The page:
Nursing shortage in France

  1. KIOSKParis press review
    by David Anderson

    From our special in France

    What's ailing French nurses
    Despite a healthcare system ranked among the world's best, French hospitals and clinics suffer from an already problematic nurse shortage, La Vie reports in its March 15 issue. Higher entry quotas in nursing schools and recent wage incentives have yet to land enough new graduates on the market, while many hospitals employ temporary personnel or underqualified labor to meet demands.
    "At the Hôpital Saint-Louis, we've already had to close down several services because of staff shortages," says Thierry Amouroux, a nurse. Incomes have stalled in the last years, although the nursing profession has become increasingly technical and demanding.
    "The job no longer attracts young people," the weekly writes. "They see particularly difficult working conditions, low wages, important responsibilities, unpredictable time schedules and a lack of recognition."
    Back from Kosovo and now at the Health Ministry's helm, Bernard Kouchner said he plans to bring in graduates from abroad until new French students finish the three- to five-year track. "We have no choice, we absolutely have to respond to demand immediately," he said.

    Looks like it truely is a small world afterall.
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    About valk

    Joined: Jun '01; Posts: 151; Likes: 2
    Public Health


  3. by   NRSKarenRN
    french nurses take up baton in week of health strikes (1/22/2002 8:51:00 am)

    paris, jan 22 (afp) - french nurses went on strike tuesday to demand pay increases, on a second straight day of disruption for the country's health service.

    unions representing some 47,000 self-employed nurses said they expected between 70 and 80 percent of their members to take part in the strike, and called for a protest march in the afternoon to the employment and solidarity ministry in paris.

    some school and hospital nurses also stopped work for the day.

    unions said they want a package of 230 million euros (202 million dollars) to augment the fees and allowances paid to the self-employed nurses, many of whom work up to 70 hours a week and travel long distances to see their patients.

    talks with employment and solidarity minister elisabeth guigou were scheduled for tuesday evening.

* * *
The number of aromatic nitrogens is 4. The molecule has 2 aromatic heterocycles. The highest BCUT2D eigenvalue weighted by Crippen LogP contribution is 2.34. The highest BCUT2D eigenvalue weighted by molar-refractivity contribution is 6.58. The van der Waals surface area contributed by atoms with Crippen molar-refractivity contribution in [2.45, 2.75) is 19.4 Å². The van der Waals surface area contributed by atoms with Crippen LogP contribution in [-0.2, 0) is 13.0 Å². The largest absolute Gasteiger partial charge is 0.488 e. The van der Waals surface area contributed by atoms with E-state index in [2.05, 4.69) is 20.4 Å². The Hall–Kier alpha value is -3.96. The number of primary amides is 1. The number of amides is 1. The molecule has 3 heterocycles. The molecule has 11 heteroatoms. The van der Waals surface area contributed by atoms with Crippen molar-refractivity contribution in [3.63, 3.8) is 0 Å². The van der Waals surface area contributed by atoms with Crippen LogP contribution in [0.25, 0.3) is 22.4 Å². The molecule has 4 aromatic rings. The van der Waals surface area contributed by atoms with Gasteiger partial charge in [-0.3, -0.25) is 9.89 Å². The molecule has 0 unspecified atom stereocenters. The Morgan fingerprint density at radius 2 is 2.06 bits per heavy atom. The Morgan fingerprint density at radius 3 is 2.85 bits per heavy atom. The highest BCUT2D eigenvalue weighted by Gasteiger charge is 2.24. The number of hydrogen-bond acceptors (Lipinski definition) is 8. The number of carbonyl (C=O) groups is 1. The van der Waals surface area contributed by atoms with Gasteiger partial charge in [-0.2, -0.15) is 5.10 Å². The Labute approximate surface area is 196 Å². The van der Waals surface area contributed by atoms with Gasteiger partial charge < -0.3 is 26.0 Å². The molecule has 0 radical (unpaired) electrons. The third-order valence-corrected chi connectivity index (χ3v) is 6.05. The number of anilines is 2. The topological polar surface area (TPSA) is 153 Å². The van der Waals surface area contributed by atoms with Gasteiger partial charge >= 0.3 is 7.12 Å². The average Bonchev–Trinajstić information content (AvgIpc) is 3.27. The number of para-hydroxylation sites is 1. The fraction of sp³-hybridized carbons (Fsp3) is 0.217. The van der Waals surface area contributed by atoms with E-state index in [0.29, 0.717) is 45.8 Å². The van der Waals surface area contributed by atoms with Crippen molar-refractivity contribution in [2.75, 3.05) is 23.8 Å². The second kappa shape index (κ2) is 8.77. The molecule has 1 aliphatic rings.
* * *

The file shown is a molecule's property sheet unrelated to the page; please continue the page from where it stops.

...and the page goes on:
on monday unions repesenting 780,000 hospital ancillary staff called for a day of protest, demanding the creation of 80,000 new jobs to accompany the introduction in france of the reduced 35 hour week. however the impact on hospitals was very limited.

    more disruption was expected wednesday, when family doctors are due to stage a "no doctor day" and close their practices for 24 hours. they will be joined by some specialists, ambulance drivers, dentists and emergency workers.

    the country's 60,000 self-employed general practitioners are demanding higher fees for consultations and home visits.

    a package worth 732 million euros (644 million euros) has been offered by the social security fund cnam, and the second largest doctors' union was to hold more talks with the fund's management later tuesday.

    the protests in the health service come three months ahead of elections in france, a propitious time for pressing home concessions from the government.

    a majority of the population -- as well as political parties of both left and right -- have expressed support for the doctors.

    copyright 2002 agence france-presse. all rights reserved.

    agence france-presse

    yes, the nursing shortage, lack of students entering the profession and workplace conditions are universal themes.
  4. by   donmurray
    Ironically, this is happening as the first group of British NHS patients are in France for treatment at a private hospital in Lille. This is the start of a package of measures to cut waiting times in Britain.